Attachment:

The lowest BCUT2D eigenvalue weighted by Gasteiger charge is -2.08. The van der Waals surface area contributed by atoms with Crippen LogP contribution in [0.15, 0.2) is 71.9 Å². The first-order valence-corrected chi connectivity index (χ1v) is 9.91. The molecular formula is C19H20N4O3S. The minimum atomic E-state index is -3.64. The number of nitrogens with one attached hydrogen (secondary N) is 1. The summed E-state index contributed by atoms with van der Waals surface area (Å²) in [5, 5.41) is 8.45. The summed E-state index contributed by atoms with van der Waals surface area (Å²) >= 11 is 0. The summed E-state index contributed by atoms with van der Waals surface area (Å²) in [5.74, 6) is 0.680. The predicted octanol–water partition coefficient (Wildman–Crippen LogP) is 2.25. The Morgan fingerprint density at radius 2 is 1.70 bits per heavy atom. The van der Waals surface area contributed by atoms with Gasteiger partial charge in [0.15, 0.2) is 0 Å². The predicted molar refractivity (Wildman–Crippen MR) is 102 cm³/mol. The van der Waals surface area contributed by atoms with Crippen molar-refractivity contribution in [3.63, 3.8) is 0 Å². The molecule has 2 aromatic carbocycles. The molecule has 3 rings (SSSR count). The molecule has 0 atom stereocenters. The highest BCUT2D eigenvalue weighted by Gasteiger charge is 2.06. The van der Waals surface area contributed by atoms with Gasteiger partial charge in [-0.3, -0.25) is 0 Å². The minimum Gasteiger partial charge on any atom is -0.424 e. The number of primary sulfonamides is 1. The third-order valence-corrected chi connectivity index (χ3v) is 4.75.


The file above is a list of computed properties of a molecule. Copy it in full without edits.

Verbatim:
The lowest BCUT2D eigenvalue weighted by Gasteiger charge is -2.08. The van der Waals surface area contributed by atoms with Crippen LogP contribution in [0.15, 0.2) is 71.9 Å². The first-order valence-corrected chi connectivity index (χ1v) is 9.91. The molecular formula is C19H20N4O3S. The minimum atomic E-state index is -3.64. The number of nitrogens with one attached hydrogen (secondary N) is 1. The summed E-state index contributed by atoms with van der Waals surface area (Å²) in [5, 5.41) is 8.45. The summed E-state index contributed by atoms with van der Waals surface area (Å²) >= 11 is 0. The summed E-state index contributed by atoms with van der Waals surface area (Å²) in [5.74, 6) is 0.680. The predicted octanol–water partition coefficient (Wildman–Crippen LogP) is 2.25. The Morgan fingerprint density at radius 2 is 1.70 bits per heavy atom. The van der Waals surface area contributed by atoms with Gasteiger partial charge in [0.15, 0.2) is 0 Å². The predicted molar refractivity (Wildman–Crippen MR) is 102 cm³/mol. The van der Waals surface area contributed by atoms with Crippen molar-refractivity contribution in [3.63, 3.8) is 0 Å². The molecule has 2 aromatic carbocycles. The molecule has 3 rings (SSSR count). The molecule has 0 atom stereocenters. The highest BCUT2D eigenvalue weighted by Gasteiger charge is 2.06. The van der Waals surface area contributed by atoms with Gasteiger partial charge in [-0.3, -0.25) is 0 Å². The minimum Gasteiger partial charge on any atom is -0.424 e. The number of primary sulfonamides is 1. The third-order valence-corrected chi connectivity index (χ3v) is 4.75.